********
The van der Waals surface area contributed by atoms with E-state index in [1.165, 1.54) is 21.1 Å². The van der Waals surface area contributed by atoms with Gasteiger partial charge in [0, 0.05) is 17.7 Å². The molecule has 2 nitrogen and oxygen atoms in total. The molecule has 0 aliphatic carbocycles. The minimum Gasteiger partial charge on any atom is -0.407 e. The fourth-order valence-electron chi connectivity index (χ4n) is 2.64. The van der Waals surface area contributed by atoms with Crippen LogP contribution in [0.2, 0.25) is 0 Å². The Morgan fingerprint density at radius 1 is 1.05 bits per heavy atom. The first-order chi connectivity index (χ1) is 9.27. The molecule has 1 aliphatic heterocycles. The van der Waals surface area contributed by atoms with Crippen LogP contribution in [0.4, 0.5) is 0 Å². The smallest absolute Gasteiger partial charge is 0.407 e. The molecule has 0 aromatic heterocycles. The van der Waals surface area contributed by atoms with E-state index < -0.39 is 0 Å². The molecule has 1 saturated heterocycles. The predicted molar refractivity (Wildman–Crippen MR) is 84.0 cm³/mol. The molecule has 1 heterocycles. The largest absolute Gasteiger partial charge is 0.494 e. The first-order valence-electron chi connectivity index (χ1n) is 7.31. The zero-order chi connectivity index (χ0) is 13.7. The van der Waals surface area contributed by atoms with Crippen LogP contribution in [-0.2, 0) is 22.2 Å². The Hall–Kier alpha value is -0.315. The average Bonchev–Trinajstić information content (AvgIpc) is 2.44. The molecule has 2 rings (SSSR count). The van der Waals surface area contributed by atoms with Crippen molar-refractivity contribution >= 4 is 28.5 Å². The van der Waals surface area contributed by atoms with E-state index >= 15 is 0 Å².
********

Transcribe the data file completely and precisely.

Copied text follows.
The van der Waals surface area contributed by atoms with E-state index in [1.165, 1.54) is 21.1 Å². The van der Waals surface area contributed by atoms with Gasteiger partial charge in [0, 0.05) is 17.7 Å². The molecule has 2 nitrogen and oxygen atoms in total. The molecule has 0 aliphatic carbocycles. The minimum Gasteiger partial charge on any atom is -0.407 e. The fourth-order valence-electron chi connectivity index (χ4n) is 2.64. The van der Waals surface area contributed by atoms with Crippen LogP contribution in [0.2, 0.25) is 0 Å². The Morgan fingerprint density at radius 1 is 1.05 bits per heavy atom. The first-order chi connectivity index (χ1) is 9.27. The molecule has 1 aliphatic heterocycles. The van der Waals surface area contributed by atoms with Crippen LogP contribution in [0.4, 0.5) is 0 Å². The smallest absolute Gasteiger partial charge is 0.407 e. The molecule has 0 aromatic heterocycles. The van der Waals surface area contributed by atoms with E-state index < -0.39 is 0 Å². The molecule has 1 saturated heterocycles. The predicted molar refractivity (Wildman–Crippen MR) is 84.0 cm³/mol. The molecule has 1 heterocycles. The largest absolute Gasteiger partial charge is 0.494 e. The first-order valence-electron chi connectivity index (χ1n) is 7.31. The zero-order chi connectivity index (χ0) is 13.7. The van der Waals surface area contributed by atoms with Crippen LogP contribution in [-0.2, 0) is 22.2 Å². The Hall–Kier alpha value is -0.315. The average Bonchev–Trinajstić information content (AvgIpc) is 2.44. The molecule has 2 rings (SSSR count). The van der Waals surface area contributed by atoms with Crippen molar-refractivity contribution >= 4 is 28.5 Å². The van der Waals surface area contributed by atoms with E-state index >= 15 is 0 Å².